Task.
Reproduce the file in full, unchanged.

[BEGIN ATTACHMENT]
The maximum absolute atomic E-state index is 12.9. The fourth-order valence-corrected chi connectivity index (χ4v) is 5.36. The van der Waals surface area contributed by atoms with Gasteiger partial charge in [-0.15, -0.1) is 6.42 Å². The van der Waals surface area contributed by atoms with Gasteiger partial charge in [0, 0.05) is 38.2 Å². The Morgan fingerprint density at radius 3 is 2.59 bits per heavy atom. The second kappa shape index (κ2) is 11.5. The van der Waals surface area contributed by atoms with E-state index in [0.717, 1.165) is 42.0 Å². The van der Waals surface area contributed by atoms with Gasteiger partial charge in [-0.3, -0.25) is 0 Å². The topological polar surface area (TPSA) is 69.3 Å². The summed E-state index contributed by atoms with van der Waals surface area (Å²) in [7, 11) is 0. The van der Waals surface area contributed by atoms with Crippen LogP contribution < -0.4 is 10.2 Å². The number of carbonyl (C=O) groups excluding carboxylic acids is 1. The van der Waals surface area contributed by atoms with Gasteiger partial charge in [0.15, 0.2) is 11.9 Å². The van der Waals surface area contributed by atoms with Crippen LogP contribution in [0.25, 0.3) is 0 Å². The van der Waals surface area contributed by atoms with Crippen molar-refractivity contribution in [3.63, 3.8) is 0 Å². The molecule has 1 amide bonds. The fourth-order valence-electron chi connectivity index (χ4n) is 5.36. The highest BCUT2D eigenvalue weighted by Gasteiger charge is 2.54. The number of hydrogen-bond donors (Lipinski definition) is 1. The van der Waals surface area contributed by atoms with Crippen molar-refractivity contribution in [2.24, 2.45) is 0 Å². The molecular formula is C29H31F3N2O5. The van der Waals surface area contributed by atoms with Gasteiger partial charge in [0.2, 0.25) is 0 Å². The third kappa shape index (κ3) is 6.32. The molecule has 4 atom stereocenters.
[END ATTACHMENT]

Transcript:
The maximum absolute atomic E-state index is 12.9. The fourth-order valence-corrected chi connectivity index (χ4v) is 5.36. The van der Waals surface area contributed by atoms with Gasteiger partial charge in [-0.15, -0.1) is 6.42 Å². The van der Waals surface area contributed by atoms with Gasteiger partial charge in [0, 0.05) is 38.2 Å². The Morgan fingerprint density at radius 3 is 2.59 bits per heavy atom. The second kappa shape index (κ2) is 11.5. The van der Waals surface area contributed by atoms with E-state index in [0.717, 1.165) is 42.0 Å². The van der Waals surface area contributed by atoms with Gasteiger partial charge in [-0.3, -0.25) is 0 Å². The topological polar surface area (TPSA) is 69.3 Å². The summed E-state index contributed by atoms with van der Waals surface area (Å²) in [7, 11) is 0. The van der Waals surface area contributed by atoms with Crippen LogP contribution < -0.4 is 10.2 Å². The number of carbonyl (C=O) groups excluding carboxylic acids is 1. The van der Waals surface area contributed by atoms with Gasteiger partial charge in [0.15, 0.2) is 11.9 Å². The van der Waals surface area contributed by atoms with Crippen LogP contribution in [0.25, 0.3) is 0 Å². The van der Waals surface area contributed by atoms with Crippen molar-refractivity contribution in [3.63, 3.8) is 0 Å². The molecule has 1 amide bonds. The fourth-order valence-electron chi connectivity index (χ4n) is 5.36. The highest BCUT2D eigenvalue weighted by Gasteiger charge is 2.54. The number of hydrogen-bond donors (Lipinski definition) is 1. The van der Waals surface area contributed by atoms with Crippen molar-refractivity contribution in [2.24, 2.45) is 0 Å². The molecular formula is C29H31F3N2O5. The van der Waals surface area contributed by atoms with Gasteiger partial charge in [0.2, 0.25) is 0 Å². The third kappa shape index (κ3) is 6.32. The molecule has 4 atom stereocenters.